F.A. Hayek’s theory of cultural evolution has often been regarded as incompatible with his earlier works. Since it lacks an elaborated theory of individual learning, we try to back his arguments by starting with his thoughts on individual perception described in hisTheory of Mind. With a focus on the current discussion concerning biological and cultural selection theories, we argue hisTheory of Mind leads to two different stages of societal evolution with well-defined learning processes, respectively. The first learning process describes his (...)
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  38. Hannes H. Gissurarson (1987). Hayek's Conservative Liberalism. Garland Pub..
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  39. François Godard (2013). The Road to Serfdom's Economistic Worldview. Critical Review 25 (3-4):364-385.
    At the end of World War II, F. A. Hayek denounced the then-popular idea of central planning by arguing that, if pursued to its logical conclusion, it would entail totalitarianism. But there were at least two problems. First, judging by his example of Nazi Germany, state control over the economy appears to be a consequence, not a cause, of the monopolization of political power. Second, he conflated socialism and mere interference in the market with central planning. Therefore, history did not (...)
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  40. John Gray (1981). Hayek on Liberty, Rights, and Justice. Ethics 92 (1):73-84.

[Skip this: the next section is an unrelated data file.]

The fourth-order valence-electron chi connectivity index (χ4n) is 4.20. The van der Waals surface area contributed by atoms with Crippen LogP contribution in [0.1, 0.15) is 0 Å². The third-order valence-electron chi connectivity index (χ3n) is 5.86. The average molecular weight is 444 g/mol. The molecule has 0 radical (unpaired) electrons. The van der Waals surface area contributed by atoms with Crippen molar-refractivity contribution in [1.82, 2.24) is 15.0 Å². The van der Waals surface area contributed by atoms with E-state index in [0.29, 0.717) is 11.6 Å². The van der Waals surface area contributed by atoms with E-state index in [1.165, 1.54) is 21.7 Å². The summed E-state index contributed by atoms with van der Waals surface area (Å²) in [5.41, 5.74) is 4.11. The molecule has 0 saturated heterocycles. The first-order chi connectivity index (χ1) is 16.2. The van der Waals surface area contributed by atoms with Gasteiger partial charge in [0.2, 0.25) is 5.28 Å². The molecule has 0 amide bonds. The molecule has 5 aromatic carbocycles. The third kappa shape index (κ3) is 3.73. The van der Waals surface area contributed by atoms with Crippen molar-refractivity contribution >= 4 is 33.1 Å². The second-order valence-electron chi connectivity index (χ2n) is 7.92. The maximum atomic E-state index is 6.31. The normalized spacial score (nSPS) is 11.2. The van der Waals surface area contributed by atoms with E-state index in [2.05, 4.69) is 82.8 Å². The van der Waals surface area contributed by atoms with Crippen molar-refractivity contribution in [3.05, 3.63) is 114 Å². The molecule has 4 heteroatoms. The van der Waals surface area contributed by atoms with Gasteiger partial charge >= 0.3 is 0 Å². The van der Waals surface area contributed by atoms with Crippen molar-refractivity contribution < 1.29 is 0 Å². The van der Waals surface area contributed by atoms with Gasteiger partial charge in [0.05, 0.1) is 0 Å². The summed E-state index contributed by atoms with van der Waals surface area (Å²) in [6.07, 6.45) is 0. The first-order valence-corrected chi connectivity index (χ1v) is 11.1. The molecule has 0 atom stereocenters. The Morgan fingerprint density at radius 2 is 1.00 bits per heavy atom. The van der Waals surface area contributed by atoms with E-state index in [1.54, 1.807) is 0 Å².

41. J. W. Grove (1999). Book Review: The Political Thought of Karl Popper, Hayek and After: Hayekian Liberalism as a Research Programme. [REVIEW] Philosophy of the Social Sciences 29 (4):540-544.
  42. J. W. Grove (1988). Book Reviews : A Philosophy of Individual Freedom: The Political Thought of F. A. Hayek. BY CALVIN M. HOY. Westport, Connecticut and London, England: Green-Wood Press, 1984. Pp. 144. $27.95. [REVIEW] Philosophy of the Social Sciences 18 (3):422-424.
  43. R. Hamowy (1996). Book Reviews : F. A. Hayek, Hayek on Hayek: An Autobiographical Dialogue. Edited by Stephen Kresge and Leif Wenar. University of Chicago Press, Chicago, 1994. Pp. Xi + 170. $27.50. [REVIEW] Philosophy of the Social Sciences 26 (3):417-421.
  44. Russell Hardin (1982). Book Review:Hayek's Social and Economic Philosophy. Norman P. Barry. [REVIEW] Ethics 92 (2):364-.
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  45. Bill J. Harrell (1998). Hayek: The Iron Cage of Liberty, Andrew Gamble. [REVIEW] Journal of Value Inquiry 32 (2):269-274.
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  46. F. A. Hayek (1958). Freedom, Reason, and Tradition. Ethics 68 (4):229-245.
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  47. F. A. Hayek (1955). Degrees of Explanation. British Journal for the Philosophy of Science 6 (23):209-225.
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  48. F. A. Hayek (1943). The Facts of the Social Sciences. Ethics 54 (1):1-13.
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  49. Friedrich Hayek, Economics and Knowledge.
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  50. Friedrich Hayek, The Use of Knowledge in Society.